The Ion 200 should never be your primary source of light, but if you’re caught in the dark, it can produce enough light for a short time to get you somewhere that’s better lit. The rubber straps on the Ion attach tool-free to almost all handlebars, making it easy to remove or swap to a different bike. The light can also rotate to be better oriented depending on where you’ve decided to mount it.
Best Budget Light
Cygolite Metro Plus 800
Weight: 140g | Charge Time: 5 hr | Run Time on Max: 1 hr
The Metro Plus 800 is the cheapest light in this test, but in our lab testing, it had the smallest falloff from its peak output, dropping just 9.8 percent over 30 minutes. The beam pattern is very close to a spot, but there’s enough light thrown to the side to feel comfortable using this light on the road. The metro plus would be a good backup or helmet light (paired with a wider beam on the handlebar). The main downside of the Metro Plus is its short run time: only an hour on its max output setting.
Best For Mountain Biking
Light & Motion Seca Enduro
Weight: 501g (with battery pack) | Charge Time: 5 hr | Run Time on Max: 2.5 hr
The Seca Enduro can put out a lot of light. Even though in the lab it fell short of its claimed 2,500 max lumen rating, it was still pumping out nearly 2,000 lumens 30 minutes into our test. (This was the second-best dropoff rate in the bunch.) The Enduro’s main drawback is its bulk and heft. It’s 501 grams for the whole package, and you’ll need to find a place to mount the battery as well.
The wide beam pattern and ample light output easily lit up the trail or road in front of my bike. On a lower mode of 625 lumens, the Enduro boasts a run time of 10 hours, so you don’t have to worry about running out of light.
Best Commuter Light
Specialized Flux 1250
Weight: 142g | Charge Time: 3 hr | Run Time on Max: 1.5 hr
The Flux sandwiches two lights next to each other in a wide-body, each with a different lens geometry. One is a spotlight beam, while the other beam functions as a floodlight. This setup works surprisingly well, and the flux lights up a much wider area compared with single-light designs. But what makes it great for commuters is the ability to run the spotlight as a flashing light while still using the floodlight to light up your immediate surroundings. This would normally require two separate lights, and we found the feature particularly useful commuting on the road.
We don’t recommend the Flux for trail riding, for several reasons. In the lab, the Flux was among the worst lights in our test, with the sharpest falloff in output. Its shorter run times mean we would not recommend it for mountain biking without a backup light. Finally, we found that the clamp itself was finicky. It would sometimes feel fully locked in when it really wasn’t. This resulted in a tester losing the flux off their bike. Fortunately, it was easy enough to spot in the dark. Hopefully Specialized will redesign the clamp for a more positive click to signal secure attachment.
Best Small Light
Nite Rider Lumina Micro 900
Weight: 130g | Charge Time: 4.5 hr | Run Time on Max: 2 hr
The Micro 900 is a simple light that packs a lot of great features into a compact package. It did not perform well in the lab, dropping 50 percent of its claimed max output in 30 minutes. However, we didn’t notice this dropoff (from max) while riding with the light, as we usually ran it on medium rather than max. On the mountain bike, the Micro 900 should be combined with another light, either bar- or helmet-mounted. It can also work as a backup light; it’s so small it’s not hard to carry.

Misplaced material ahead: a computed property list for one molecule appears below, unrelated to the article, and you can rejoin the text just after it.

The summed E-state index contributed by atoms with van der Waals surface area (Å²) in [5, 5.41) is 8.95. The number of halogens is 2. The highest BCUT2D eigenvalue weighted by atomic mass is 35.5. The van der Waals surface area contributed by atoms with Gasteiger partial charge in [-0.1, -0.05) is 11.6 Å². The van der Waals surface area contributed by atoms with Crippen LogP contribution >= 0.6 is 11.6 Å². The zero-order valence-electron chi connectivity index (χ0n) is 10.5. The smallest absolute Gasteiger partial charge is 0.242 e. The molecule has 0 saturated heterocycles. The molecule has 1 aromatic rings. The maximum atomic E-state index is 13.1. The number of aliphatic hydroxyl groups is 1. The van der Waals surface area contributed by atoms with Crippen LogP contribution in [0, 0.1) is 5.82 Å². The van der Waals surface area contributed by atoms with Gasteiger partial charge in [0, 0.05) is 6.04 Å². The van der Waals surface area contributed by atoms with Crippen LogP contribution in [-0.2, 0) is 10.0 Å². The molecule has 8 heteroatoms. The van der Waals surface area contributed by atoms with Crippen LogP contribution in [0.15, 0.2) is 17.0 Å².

While the Micro 900 is too small to be your only light for trail riding, you could buy three of them (and still have money left) for the price of our best-rated Seca Enduro mountain biking light. So if your budget is tight and you want to get into the woods at night, grab two of these—one for the bar and one for your helmet—and you’re good to go. On the road, we found it to be very useful as our main light source riding through a mix of well-lit city streets and dimmer suburban lanes.
Best All-Around Light
Lezyne Macro Drive 1300XXL
Weight: 208g | Charge Time: 3.5 hr | Run Time on Max: 2.5 hr
The Lezyne Macro Drive 1300XXL impressed us with its long list of features, reasonable price, and excellent performance both in the lab and in real-world testing. At 2.5 hours, it has one of the longer run times on max of our test models. This makes it useful when riding deep in the woods. After 30 minutes of our lab test, the macro drive still produced over 1,000 lumens, dropping only 17 percent from its claimed peak output of 1,300 lumens. The Macro Drive uses a squat, oval-shaped beam pattern. It still functions, more or less, like a spotlight but with a bit more light thrown side-to-side. It’s a great light that can do it all at a very reasonable price. The Macro Drive’s only drawback is weight. At over 200 grams, it’s noticeable on the helmet, especially on rides longer than an hour.
Get A Rear Light Even If You Don’t Ride At Night
At night a rear light is critical. If you’re riding in a group, it’s good practice to set your rear light to steady instead of flash. Here are three of our favorite models.
Ascher USB Light Set
Weight: 44g (per light) | Charge Time: 4 hr | Run Time on Day Flash: 9 hr
For those on a tight budget, it’s hard to beat the Ascher USB light set. For $16, you get front and rear flashing lights that are USB-rechargeable and easy to put on any bike. They include straps for mounting on a bike, as well as clips for putting them on your bag or jacket.
Lezyne KTV Pro Alert
Weight: 56g | Charge Time: 4 hr | Run Time on Day Flash: 7.5 hr
To help alert drivers approaching from behind, the KTV Pro changes its flash pattern as the rider decelerates and comes to a stop. The light will fit on aero-shape or round seatposts and features an integrated USB stick for cord-free charging.
Bontrager Flare RT
Weight: 40g | Charge Time: 2 hr | Run Time on Day Flash: 6 hr
This light won a 2021 Bicycling Gear of the Year for good reason. It’s lightweight, compact, and exceptionally powerful. It’s bright enough to alert drivers during the day from 1.2 miles away and can easily be swapped between bikes. Even when riding during daylight hours, a blinking rear light can help improve a rider’s visibility to approaching cars.
For more great bike lights check out The Best Bike Lights for Every Kind of Ride.
This content is created and maintained by a third party, and imported onto this page to help users provide their email addresses. You may be able to find more information about this and similar content at piano.io